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One of the early settlers of Mission township was Henry W. Honnell, who located in Brown county in 1856, four years before the admission of the state into the Union. The entire region was almost in its primitive condition, the settlements were few and much of the land was still unclaimed and undeveloped. Mr. Honnell is a native of Greene county, Pennsylvania, his birth having occurred there on April 12, 1833, his father being William Honnell, a farmer, who married Miss Ellen Wilson, a lady of German lineage, who died May 30, 1869. Removing westward the family located near Sidney, Shelby county, Ohio, where the father died at the age of fifty-six years. Both parents were members of the United Brethren church and were people of the highest respectability. In their family were twelve children namely: Archibald, who died at the age of sixty years, his death resulting from an accident; Morris; Eli; William, who served as a captain during the Civil war and died at Everest, Kansas; Jesse, a physician and surgeon who died at Beaver Dam, Allen county, Ohio; Henry; Thomas, a captain in the Union army during the Civil War; Francis, a soldier who died in Andersonville prison during the war of the Rebellion; Maria; Catherine; Cynthia; and Martha.

Henry W. Honnell was the seventh son of the family and was reared on the old home farm. He attended the public schools and, with his brother William, came to the west, locating in Mission township, where the town of Horton now stands. He has lived in this locality for forty-four years and is one of the honored pioneers of the state. He was married at tbe Indian mission by his brother, the Rev. William Honnell, to Miss Miranda J. Moore, a native of Monroe county, Kentucky, a daughter of Jeremiah Moore, one of the early settlers of Brown county. Her mother bore the maiden name of Elizabeth Spencer, was a native of North Carolina and a daughter of John and Mary Spencer, who died at the advanced age of one hundred years. Mr. Moore came to Brown county in 1856 and resided here for many years, but died in Kentucky, while visiting in the state. He was then seventy-seven years of age, and his wife passed away when seventy-two years of age. Both were consistent members of the Christian church, and in his political views he was a Republican. In their family were six children, namely: Joel; John; Jonathan; Polly A.; Elizabeth and Mrs. Honnell.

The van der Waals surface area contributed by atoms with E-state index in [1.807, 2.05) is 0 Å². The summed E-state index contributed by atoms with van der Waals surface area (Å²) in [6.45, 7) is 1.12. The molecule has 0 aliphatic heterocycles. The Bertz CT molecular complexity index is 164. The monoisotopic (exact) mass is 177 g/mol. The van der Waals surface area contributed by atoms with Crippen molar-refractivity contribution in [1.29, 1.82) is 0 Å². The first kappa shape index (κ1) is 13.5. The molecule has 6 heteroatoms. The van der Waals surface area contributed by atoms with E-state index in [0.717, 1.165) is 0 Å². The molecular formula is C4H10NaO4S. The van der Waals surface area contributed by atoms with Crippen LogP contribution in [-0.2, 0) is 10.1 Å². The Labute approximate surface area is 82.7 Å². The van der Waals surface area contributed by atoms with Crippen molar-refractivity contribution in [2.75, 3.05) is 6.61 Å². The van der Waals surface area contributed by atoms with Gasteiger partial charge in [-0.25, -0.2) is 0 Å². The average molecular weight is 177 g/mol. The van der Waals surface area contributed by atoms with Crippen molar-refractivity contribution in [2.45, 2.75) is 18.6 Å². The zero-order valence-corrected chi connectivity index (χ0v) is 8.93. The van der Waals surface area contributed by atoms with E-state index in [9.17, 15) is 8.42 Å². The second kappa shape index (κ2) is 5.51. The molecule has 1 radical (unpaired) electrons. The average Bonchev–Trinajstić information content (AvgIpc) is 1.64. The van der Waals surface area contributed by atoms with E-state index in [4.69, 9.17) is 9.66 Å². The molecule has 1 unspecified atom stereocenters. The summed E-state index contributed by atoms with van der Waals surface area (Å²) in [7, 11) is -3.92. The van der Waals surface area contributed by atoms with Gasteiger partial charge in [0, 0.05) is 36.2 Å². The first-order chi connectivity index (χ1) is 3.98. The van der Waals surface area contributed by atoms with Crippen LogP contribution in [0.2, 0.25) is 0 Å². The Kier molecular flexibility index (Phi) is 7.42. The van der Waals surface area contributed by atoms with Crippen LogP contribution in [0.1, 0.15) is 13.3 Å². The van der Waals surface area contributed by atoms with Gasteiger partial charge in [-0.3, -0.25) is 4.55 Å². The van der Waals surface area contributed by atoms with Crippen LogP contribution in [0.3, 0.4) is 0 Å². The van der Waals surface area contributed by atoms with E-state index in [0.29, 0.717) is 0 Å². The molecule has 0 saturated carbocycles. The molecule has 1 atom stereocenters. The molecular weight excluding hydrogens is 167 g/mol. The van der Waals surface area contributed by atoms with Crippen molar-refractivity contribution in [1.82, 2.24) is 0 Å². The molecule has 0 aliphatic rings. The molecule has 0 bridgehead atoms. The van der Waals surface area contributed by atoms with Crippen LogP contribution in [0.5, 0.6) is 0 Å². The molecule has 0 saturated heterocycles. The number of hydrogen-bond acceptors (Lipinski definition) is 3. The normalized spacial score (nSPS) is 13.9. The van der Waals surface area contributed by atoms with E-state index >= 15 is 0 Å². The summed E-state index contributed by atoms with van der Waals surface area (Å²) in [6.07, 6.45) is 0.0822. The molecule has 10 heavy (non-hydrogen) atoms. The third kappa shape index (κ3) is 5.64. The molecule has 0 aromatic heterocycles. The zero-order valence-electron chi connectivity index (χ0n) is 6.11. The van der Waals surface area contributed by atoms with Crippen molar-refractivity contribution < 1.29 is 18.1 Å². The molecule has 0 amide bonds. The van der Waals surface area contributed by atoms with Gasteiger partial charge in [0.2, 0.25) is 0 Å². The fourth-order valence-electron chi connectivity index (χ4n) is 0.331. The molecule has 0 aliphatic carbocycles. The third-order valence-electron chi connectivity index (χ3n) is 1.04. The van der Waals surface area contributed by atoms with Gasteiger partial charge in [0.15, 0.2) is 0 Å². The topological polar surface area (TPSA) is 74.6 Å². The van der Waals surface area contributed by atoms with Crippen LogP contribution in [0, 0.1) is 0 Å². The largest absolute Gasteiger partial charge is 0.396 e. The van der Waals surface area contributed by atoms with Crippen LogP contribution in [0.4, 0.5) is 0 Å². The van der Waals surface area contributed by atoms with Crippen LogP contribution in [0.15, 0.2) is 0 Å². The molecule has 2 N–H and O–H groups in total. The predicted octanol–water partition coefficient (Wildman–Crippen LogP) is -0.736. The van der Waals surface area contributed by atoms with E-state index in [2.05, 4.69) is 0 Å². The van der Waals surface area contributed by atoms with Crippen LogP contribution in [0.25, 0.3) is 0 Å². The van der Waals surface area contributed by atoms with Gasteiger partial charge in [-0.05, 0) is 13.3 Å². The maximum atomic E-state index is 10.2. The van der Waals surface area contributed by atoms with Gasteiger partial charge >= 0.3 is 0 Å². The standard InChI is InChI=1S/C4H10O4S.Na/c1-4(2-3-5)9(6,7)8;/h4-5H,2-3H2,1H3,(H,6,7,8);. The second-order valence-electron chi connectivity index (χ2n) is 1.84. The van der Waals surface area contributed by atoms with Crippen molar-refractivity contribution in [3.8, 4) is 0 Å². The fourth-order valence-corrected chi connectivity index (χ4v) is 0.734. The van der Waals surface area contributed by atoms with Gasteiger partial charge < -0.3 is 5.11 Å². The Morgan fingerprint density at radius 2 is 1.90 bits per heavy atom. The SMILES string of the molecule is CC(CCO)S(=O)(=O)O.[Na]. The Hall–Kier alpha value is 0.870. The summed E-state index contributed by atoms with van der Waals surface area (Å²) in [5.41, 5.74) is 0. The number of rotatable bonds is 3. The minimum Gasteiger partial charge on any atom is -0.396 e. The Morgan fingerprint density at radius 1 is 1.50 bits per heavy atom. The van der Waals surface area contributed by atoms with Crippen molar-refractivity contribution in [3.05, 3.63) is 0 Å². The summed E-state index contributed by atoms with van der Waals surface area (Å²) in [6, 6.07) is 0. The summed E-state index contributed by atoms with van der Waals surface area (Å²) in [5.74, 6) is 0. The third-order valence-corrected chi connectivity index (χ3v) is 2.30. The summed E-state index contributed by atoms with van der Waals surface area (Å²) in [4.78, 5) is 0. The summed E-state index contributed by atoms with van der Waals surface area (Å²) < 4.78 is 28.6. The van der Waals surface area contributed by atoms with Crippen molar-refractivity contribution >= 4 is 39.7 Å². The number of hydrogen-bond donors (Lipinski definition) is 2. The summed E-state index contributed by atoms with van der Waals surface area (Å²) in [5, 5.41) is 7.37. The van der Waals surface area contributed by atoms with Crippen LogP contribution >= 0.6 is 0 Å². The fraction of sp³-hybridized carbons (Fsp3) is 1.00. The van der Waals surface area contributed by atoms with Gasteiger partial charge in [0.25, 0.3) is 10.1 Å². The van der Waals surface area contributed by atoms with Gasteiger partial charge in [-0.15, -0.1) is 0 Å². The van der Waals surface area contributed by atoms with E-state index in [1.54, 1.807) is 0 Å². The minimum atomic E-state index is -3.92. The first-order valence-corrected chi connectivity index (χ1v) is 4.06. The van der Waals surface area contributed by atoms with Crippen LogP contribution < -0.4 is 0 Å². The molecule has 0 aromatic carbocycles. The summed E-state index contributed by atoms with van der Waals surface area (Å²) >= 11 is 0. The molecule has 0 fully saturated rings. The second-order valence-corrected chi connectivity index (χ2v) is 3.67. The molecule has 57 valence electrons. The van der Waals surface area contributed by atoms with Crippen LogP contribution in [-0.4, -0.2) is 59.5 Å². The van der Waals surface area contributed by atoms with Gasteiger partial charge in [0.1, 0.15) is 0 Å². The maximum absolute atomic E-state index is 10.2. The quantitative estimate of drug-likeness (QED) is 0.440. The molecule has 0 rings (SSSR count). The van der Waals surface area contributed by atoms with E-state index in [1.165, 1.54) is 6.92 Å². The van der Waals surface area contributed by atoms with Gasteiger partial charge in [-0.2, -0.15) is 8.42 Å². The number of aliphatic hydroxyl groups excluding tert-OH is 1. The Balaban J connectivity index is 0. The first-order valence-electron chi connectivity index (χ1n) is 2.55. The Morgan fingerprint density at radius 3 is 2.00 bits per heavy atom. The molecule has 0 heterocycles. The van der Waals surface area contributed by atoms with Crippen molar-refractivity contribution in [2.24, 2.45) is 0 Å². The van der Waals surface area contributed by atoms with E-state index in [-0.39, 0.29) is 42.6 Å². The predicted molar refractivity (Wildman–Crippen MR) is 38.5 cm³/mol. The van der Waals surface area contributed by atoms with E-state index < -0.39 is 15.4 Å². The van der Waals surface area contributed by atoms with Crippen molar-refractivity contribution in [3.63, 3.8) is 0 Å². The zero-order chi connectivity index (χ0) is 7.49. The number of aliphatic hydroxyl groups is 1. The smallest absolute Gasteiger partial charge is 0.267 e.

Unto Mr. and Mrs. Honnell has been born six children, four of whom are yet living, namely: Mary Ella, wife of E. H. Keller, and the first child born in Mission township, the date of her birth being 1858; William R., an Indian commassioner and president of the Horton Bank; U. G., proprietor of the Telephone Exchange, at Horton, Kansas, and Lizzie, wife of S. R. Farmer, of Mission township.

Throughout his entire business career, Mr. Honnell has engaged in agricultural pursuits and is today the owner of a valuable property of three hundred and twenty acres of good land, all of which is carefully cultivated and kept in good condition. All modern accessories and improvements are found upon his place and its neat and thrifty appearance indicates the careful and practical supervision of the owner. Mr. Honnell has been active in every good cause which tends toward the improvement of the country along material, social, intellectual and moral lines, and lends his encouragement to all enterprises which are calculated to promote the general prosperity. In politics, he is a member of the Republican party, but has never sought office, preferring that his time and energies shall be given to hus business affairs, in which he has met with creditable success. He and his wife are members of the Presbyterian church and Mr. Honnell is serving as one of its elders. During his long residence in the county he has witnessed many changes and improvements and at all times has borne his part in the work of progress and advancement. He well deserves mention among the honorable business men, loyal citizens and leading pioneers of this section of the state and with pleasure we present the record of his life to our readers.